Noah Braddock is reeling.
Forced to leave San Diego after his life is destroyed by tragedy, Noah is hiding and trying to heal on the Florida Panhandle. Paralyzed by fear and the pain of loss, he’s isolated himself and given up everything that meant anything to him. When a young boy comes to him on the beach, unable to find his mother, Noah is pulled into both of their troubled lives. As he reluctantly works to protect them from local thugs, he must confront the memories that continue to haunt him. Those memories come to life when shadowy figures from his past show up in Florida. While he grapples with this, a new threat emerges that will forever change the lives of the boy and his mother and compels Noah to make a choice – keep running or face the consequences of his shattered life.
Picking up where the critically acclaimed Liquid Smoke left off, Drift Away exposes a new Braddock – introspective, lost, confused…but not yet broken.
I was first introduced to Noah Braddock with book 3 (aka I still haven’t read books 1 & 2). For the record, book 3 is a total doozy of a book. A main character dies. There’s backstabbing, betrayal, murder, revenge, injustice, bloody justice, and surfing. Now, I want to make it clear that I REALLY liked this book BUT… it’s not a mystery. It’s an oddly poignant look at how one man deals with his crushing grief and guilt to find himself again after a terrible tragedy. He does it in his own distinct, sometimes brutal way, but he does it.
Jeff Shelby does an outstanding job of showing us how far Noah has sunk into depression. His monosyllabic answers, his crushing need to work his body to exhaustion so he doesn’t have to think, his awkwardness and suspicion when someone is nice to him, his refusal to surf when, before, he lived to surf. Noah’s pain was very real and alive. He blames himself for everything that happened and he’s punishing himself for it. As he gets drawn into Bella and Jackson’s problems, he slowly begins to unthaw. It’s slow, but his inability to walk away when someone needs him gives him a chance to come to terms with what happened in book 3.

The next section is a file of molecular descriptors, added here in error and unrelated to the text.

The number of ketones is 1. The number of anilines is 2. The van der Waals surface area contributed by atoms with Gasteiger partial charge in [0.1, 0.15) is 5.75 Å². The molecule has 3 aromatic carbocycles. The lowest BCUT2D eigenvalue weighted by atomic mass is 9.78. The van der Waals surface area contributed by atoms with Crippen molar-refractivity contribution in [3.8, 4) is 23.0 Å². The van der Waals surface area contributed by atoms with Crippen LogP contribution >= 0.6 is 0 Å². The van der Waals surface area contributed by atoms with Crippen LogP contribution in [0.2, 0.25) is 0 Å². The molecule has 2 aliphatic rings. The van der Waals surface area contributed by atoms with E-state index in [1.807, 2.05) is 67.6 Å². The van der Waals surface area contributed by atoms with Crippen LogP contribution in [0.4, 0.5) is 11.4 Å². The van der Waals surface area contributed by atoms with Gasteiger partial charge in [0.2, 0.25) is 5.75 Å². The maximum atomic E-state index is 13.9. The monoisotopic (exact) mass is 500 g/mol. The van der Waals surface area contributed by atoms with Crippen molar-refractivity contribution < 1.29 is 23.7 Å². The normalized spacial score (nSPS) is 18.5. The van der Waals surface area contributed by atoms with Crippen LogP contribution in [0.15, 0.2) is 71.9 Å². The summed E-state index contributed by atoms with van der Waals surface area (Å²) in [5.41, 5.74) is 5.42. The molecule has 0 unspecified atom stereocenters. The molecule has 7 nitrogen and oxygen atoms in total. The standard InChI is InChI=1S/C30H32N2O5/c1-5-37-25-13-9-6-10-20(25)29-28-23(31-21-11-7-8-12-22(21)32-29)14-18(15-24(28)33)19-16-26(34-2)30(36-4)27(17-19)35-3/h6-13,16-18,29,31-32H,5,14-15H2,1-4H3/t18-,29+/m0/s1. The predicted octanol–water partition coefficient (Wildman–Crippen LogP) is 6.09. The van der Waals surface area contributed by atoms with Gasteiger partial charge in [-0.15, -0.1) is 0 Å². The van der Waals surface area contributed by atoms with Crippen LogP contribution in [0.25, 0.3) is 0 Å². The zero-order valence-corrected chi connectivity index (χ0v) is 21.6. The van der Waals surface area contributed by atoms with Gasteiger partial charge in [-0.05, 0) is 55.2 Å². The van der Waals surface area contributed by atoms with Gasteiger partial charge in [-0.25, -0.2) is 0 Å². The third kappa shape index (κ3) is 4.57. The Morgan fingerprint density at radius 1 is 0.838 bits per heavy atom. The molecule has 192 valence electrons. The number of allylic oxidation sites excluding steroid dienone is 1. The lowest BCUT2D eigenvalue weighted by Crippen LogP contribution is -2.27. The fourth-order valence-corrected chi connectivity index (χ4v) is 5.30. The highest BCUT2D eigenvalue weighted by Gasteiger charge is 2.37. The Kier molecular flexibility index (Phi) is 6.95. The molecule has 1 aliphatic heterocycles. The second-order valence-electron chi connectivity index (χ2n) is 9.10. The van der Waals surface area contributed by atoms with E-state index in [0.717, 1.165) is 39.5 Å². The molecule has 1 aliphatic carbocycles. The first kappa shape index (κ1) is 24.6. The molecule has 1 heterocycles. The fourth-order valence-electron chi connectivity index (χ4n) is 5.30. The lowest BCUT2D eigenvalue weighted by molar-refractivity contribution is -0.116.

Like I said, this isn’t a mystery. All the bad guys are laid out for us without any guessing or second guessing who’s who. The true mystery is whether Noah will be able to forgive himself and face the demons he left behind in San Diego. Even then… well, let’s just say that Noah plays true to character and even though he lost an integral part of his life, he still has people who care about hm and are willing to help and I can’t imagine that he’d abandon them when they need him.
There was truly only one thing that made me sad… we got to see so little of Noah’s crazy-ass friend Carter. The guy is a menace and he’s SO MUCH FUN to read about. Here’s to more Carter in book 5!